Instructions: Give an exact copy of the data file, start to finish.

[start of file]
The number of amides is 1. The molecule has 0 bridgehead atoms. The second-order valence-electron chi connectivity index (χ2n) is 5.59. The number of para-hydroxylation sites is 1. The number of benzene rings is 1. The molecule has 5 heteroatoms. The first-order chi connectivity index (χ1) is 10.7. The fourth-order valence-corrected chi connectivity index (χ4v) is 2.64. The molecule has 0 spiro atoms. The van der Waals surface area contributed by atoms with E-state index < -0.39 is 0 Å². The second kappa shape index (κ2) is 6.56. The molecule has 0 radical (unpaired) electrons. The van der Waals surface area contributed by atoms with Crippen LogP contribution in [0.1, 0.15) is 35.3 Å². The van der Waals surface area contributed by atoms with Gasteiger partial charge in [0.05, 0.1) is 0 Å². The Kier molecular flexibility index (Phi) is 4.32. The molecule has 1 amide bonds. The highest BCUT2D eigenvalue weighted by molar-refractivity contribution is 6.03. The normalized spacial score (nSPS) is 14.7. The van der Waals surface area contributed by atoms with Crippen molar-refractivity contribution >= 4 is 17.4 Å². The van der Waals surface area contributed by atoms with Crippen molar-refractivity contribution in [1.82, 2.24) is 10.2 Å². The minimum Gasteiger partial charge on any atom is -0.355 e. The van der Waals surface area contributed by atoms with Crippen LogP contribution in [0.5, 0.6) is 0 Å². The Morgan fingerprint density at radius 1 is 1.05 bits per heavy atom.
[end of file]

The number of amides is 1. The molecule has 0 bridgehead atoms. The second-order valence-electron chi connectivity index (χ2n) is 5.59. The number of para-hydroxylation sites is 1. The number of benzene rings is 1. The molecule has 5 heteroatoms. The first-order chi connectivity index (χ1) is 10.7. The fourth-order valence-corrected chi connectivity index (χ4v) is 2.64. The molecule has 0 spiro atoms. The van der Waals surface area contributed by atoms with E-state index < -0.39 is 0 Å². The second kappa shape index (κ2) is 6.56. The molecule has 0 radical (unpaired) electrons. The van der Waals surface area contributed by atoms with Crippen LogP contribution in [0.1, 0.15) is 35.3 Å². The van der Waals surface area contributed by atoms with Gasteiger partial charge in [0.05, 0.1) is 0 Å². The Kier molecular flexibility index (Phi) is 4.32. The molecule has 1 amide bonds. The highest BCUT2D eigenvalue weighted by molar-refractivity contribution is 6.03. The normalized spacial score (nSPS) is 14.7. The van der Waals surface area contributed by atoms with Crippen molar-refractivity contribution >= 4 is 17.4 Å². The van der Waals surface area contributed by atoms with Crippen molar-refractivity contribution in [1.82, 2.24) is 10.2 Å². The minimum Gasteiger partial charge on any atom is -0.355 e. The van der Waals surface area contributed by atoms with Crippen LogP contribution in [0.5, 0.6) is 0 Å². The Morgan fingerprint density at radius 1 is 1.05 bits per heavy atom.